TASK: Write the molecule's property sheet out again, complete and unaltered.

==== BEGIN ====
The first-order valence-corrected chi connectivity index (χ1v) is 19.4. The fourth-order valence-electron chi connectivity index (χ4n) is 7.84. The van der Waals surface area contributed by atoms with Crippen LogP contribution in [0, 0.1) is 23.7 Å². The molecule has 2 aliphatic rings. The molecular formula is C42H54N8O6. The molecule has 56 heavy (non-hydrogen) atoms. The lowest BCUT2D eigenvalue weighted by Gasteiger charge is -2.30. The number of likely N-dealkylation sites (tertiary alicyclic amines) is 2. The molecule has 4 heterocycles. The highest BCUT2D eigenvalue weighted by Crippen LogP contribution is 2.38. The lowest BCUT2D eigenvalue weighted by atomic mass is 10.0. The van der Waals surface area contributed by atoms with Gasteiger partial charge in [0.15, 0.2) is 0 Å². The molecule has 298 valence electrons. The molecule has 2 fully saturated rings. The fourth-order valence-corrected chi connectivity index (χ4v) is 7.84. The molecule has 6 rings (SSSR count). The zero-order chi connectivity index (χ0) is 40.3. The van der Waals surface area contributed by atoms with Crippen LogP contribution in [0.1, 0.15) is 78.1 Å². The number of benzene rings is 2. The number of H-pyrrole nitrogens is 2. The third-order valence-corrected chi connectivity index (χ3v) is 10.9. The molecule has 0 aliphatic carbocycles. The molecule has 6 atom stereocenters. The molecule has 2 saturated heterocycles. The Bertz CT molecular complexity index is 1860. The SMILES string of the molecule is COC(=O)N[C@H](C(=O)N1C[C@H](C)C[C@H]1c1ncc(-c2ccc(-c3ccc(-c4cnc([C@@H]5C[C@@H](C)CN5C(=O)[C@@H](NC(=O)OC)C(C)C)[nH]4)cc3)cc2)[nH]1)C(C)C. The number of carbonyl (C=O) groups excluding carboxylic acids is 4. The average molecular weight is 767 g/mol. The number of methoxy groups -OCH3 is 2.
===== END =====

The first-order valence-corrected chi connectivity index (χ1v) is 19.4. The fourth-order valence-electron chi connectivity index (χ4n) is 7.84. The van der Waals surface area contributed by atoms with Crippen LogP contribution in [0, 0.1) is 23.7 Å². The molecule has 2 aliphatic rings. The molecular formula is C42H54N8O6. The molecule has 56 heavy (non-hydrogen) atoms. The lowest BCUT2D eigenvalue weighted by Gasteiger charge is -2.30. The number of likely N-dealkylation sites (tertiary alicyclic amines) is 2. The molecule has 4 heterocycles. The highest BCUT2D eigenvalue weighted by Crippen LogP contribution is 2.38. The lowest BCUT2D eigenvalue weighted by atomic mass is 10.0. The van der Waals surface area contributed by atoms with Gasteiger partial charge in [0.15, 0.2) is 0 Å². The molecule has 298 valence electrons. The molecule has 2 fully saturated rings. The fourth-order valence-corrected chi connectivity index (χ4v) is 7.84. The molecule has 6 rings (SSSR count). The zero-order chi connectivity index (χ0) is 40.3. The van der Waals surface area contributed by atoms with Crippen LogP contribution in [0.1, 0.15) is 78.1 Å². The number of benzene rings is 2. The number of H-pyrrole nitrogens is 2. The third-order valence-corrected chi connectivity index (χ3v) is 10.9. The molecule has 0 aliphatic carbocycles. The molecule has 6 atom stereocenters. The molecule has 2 saturated heterocycles. The Bertz CT molecular complexity index is 1860. The SMILES string of the molecule is COC(=O)N[C@H](C(=O)N1C[C@H](C)C[C@H]1c1ncc(-c2ccc(-c3ccc(-c4cnc([C@@H]5C[C@@H](C)CN5C(=O)[C@@H](NC(=O)OC)C(C)C)[nH]4)cc3)cc2)[nH]1)C(C)C. The number of carbonyl (C=O) groups excluding carboxylic acids is 4. The average molecular weight is 767 g/mol. The number of methoxy groups -OCH3 is 2.